May I Obtain A Restraining Order In New Jersey If I Just Arrived?
Yes. New Jersey shall protect victims of domestic violence who come to this state looking for refuge from their abuser. As a restraining order lawyer I applaud this public policy of protecting victims at any cost. Family law attorneys often have to determine whether or not New Jersey has jurisdiction over a case. Personal jurisdiction is the power of a court over the litigants in the case. A restraining order attorney may seek to have a New Jersey court exercise power over a party even though the Constitution of the United States of America requires that the party have certain minimum contacts with the forum in which the court sits. My experience lawyer representing victims of domestic violence has taught me that sometimes victims of domestic violence flee to escape the violence of their perpetrators. Whether a perpetrator has minimum contacts in New Jersey is a fact-specific inquiry done on a case-by-case basis. The question essentially becomes whether the defendant could have reasonably anticipated being called into court in New Jersey, by his or her conduct and connection with the State.
In A.R. v. M.R., defendant M.R. appealed a final restraining order entered by the Superior Court of New Jersey, Family Part of Mercer County. He argued that the Family Part lacked both personal jurisdiction, because he did not have sufficient contacts in New Jersey, and subject matter jurisdiction, because he committed the acts of domestic violence in a different state. The New Jersey Appellate Division was tasked with answering whether the Family Part of Mercer County had personal jurisdiction over M.R., and if it was a violation of the Due Process Clause of the Fourteenth Amendment to the United States Constitution, to apply the Prevention of Domestic Violence Act, New Jersey Statute 2C:25-17 to -33, to protect a victim who fled to New Jersey for safety, against a perpetrator who had committed the acts of domestic violence in another state, but threatened to get revenge on the victim wherever she went, and then started making phone calls to New Jersey to try and find her location. The New Jersey Appellate Division found that this was not a Due Process violation, and affirmed the final restraining order.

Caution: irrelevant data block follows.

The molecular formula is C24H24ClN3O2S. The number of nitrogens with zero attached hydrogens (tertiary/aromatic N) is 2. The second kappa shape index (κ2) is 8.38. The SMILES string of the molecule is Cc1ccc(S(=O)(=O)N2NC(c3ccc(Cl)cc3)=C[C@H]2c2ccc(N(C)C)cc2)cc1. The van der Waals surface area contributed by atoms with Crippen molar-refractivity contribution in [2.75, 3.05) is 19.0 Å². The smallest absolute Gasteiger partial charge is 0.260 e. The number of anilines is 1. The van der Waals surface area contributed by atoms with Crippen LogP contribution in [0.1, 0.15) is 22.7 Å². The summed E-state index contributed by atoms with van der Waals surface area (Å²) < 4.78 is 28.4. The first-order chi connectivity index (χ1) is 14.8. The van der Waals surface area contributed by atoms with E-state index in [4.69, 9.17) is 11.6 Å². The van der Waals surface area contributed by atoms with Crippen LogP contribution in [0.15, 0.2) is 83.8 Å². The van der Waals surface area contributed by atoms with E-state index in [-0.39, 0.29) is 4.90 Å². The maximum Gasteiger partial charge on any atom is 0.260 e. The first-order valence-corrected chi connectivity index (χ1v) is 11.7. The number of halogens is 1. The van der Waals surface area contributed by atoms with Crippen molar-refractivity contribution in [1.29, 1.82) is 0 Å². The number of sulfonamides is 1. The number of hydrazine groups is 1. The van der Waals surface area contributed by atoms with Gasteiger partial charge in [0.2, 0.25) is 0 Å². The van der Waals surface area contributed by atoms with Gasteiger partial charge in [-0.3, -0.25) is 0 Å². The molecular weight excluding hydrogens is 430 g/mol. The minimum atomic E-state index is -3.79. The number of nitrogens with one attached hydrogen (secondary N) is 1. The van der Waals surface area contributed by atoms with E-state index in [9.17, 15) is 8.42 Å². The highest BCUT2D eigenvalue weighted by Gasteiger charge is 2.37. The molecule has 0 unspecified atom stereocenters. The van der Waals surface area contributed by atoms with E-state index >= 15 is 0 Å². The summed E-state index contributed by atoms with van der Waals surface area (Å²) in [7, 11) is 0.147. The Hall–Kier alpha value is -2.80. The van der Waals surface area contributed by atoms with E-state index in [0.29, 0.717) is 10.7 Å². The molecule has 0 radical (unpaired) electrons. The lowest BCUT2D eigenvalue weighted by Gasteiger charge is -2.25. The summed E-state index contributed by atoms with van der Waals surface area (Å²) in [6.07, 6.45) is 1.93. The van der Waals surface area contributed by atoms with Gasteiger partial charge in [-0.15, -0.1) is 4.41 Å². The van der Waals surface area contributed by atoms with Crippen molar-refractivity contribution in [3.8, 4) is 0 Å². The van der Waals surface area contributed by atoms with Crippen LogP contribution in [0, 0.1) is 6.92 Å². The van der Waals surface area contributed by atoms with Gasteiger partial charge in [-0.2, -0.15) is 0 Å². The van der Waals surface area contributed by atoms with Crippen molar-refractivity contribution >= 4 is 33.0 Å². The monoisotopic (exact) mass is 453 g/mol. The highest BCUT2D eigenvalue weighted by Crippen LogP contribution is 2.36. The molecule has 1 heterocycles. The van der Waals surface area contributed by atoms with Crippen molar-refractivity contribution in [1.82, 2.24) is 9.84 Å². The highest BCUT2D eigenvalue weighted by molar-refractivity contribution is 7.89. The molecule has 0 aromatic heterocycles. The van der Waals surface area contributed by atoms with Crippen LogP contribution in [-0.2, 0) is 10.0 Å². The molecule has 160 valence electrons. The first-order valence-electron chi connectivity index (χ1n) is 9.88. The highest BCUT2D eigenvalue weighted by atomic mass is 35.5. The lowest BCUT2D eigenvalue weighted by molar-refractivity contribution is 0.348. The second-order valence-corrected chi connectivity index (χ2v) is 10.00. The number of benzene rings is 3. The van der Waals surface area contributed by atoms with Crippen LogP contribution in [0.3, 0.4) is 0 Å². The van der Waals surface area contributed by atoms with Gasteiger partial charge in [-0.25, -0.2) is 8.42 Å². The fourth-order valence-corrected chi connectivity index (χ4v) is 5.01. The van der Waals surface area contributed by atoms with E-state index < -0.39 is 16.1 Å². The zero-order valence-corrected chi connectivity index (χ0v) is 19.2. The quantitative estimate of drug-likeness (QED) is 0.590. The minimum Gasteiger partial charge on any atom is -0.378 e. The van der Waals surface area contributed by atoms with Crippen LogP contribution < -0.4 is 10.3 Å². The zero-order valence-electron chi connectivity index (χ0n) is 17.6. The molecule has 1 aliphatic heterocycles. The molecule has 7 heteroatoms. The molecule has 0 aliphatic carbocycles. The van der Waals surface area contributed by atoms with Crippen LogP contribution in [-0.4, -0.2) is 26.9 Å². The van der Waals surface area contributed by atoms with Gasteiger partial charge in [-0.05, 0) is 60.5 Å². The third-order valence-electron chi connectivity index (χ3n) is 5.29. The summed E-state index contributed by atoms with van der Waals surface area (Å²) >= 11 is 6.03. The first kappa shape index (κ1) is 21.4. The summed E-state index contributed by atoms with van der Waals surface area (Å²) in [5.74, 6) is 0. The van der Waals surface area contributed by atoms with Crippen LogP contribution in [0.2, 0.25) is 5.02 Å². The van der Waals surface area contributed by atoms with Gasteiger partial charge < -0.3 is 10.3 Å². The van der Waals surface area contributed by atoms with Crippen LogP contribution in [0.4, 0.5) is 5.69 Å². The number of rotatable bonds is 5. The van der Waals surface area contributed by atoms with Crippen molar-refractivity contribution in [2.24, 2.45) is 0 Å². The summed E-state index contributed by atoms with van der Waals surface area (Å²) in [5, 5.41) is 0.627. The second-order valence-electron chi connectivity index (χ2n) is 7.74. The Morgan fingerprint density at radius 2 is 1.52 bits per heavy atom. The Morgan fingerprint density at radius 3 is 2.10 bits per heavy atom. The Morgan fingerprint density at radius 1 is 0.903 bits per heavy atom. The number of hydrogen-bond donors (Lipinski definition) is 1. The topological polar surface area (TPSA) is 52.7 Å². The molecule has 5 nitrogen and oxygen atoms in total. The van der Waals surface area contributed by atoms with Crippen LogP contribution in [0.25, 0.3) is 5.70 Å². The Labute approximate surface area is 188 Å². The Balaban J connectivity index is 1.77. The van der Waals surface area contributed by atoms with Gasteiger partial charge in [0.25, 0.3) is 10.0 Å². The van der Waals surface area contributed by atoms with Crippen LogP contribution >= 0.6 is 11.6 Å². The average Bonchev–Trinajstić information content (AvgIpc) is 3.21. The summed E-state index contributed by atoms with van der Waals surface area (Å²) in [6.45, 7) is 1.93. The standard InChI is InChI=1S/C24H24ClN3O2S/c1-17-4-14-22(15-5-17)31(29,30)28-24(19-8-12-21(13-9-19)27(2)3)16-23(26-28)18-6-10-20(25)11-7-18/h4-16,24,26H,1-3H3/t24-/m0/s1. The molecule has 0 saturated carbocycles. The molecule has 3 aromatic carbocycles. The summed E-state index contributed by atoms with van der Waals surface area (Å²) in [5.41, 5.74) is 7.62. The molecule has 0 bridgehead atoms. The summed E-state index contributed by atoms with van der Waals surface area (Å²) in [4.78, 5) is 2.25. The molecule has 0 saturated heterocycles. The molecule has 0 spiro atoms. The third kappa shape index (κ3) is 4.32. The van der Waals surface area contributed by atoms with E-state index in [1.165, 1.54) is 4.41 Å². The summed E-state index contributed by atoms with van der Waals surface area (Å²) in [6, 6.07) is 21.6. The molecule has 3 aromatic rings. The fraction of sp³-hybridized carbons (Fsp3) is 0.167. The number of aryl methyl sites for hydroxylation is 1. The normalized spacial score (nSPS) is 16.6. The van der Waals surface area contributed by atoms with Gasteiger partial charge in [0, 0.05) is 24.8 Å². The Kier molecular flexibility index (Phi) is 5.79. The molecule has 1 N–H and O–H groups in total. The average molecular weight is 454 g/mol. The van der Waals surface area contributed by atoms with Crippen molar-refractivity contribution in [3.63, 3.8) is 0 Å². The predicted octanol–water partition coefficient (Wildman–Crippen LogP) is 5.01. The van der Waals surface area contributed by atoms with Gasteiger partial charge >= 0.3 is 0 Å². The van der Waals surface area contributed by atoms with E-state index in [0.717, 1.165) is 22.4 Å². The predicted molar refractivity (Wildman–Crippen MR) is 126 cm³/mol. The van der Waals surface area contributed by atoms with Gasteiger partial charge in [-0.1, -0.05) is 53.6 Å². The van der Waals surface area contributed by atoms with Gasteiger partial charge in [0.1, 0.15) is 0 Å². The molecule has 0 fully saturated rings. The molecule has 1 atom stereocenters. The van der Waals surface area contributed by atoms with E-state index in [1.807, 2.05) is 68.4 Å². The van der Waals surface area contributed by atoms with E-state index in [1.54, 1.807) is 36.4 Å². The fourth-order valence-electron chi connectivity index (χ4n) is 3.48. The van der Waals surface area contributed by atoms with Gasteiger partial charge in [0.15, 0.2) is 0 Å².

A.R. and M.R. met in 1985 in New Jersey. After their first child was born, they had moved to Mississippi, and married there in 1987. They would have two more children together. While living in Mississippi, M.R. inflicted numerous forms of physical and mental abuse on A.R. He did not allow her to have friend, violently twisted her arm, insisted on keeping a handgun and bullets around the house where the children could have found them, and forced her to engage in sexual acts that she considered “outside the norm.” He also threatened to bring college women into their bedroom, so that she would have to watch them engage in sexual intercourse, and to coerce her into joining in. He also threatened to get a camcorder and record the intercourse and make his own videos.
If this wasn’t disgusting enough, he also inflicted violence on the children. A.R. described a beating he gave to one of children when she was only six years old. He took a stick and beat the young girl all over the house. When A.R. tried to stop him, he exclaimed, “you better [get] the hell out of my way before I put this on you too.” A.R. claimed that he would beat this young girl “almost once a week.” The child was fourteen years old at the time of trial, but still had marks and gashes all over her body. Another time, their ten-year-old son had gotten a D in Math, so M.R. took an extension cord and whipped him with it. When A.R. tried to stop him, he shouted, “get the heck out of my way before I wring your damn neck.” Their youngest child once got in trouble at school, and he beat her with a leather belt. A.R. described the incident, “She’s just a tiny little child and he just use[d] all of his strength and just beat her all across her back, her legs, her face, everything.” A.R. also testified that if she ever tried to stop him or get in his way, “he would threaten to kill me. And he said ‘if you ever attempt to report this, . . . or if you every try to leave, . . . I’m going to kill you or I’m going to track you down wherever you go and I’m going to kill you and the kids.’”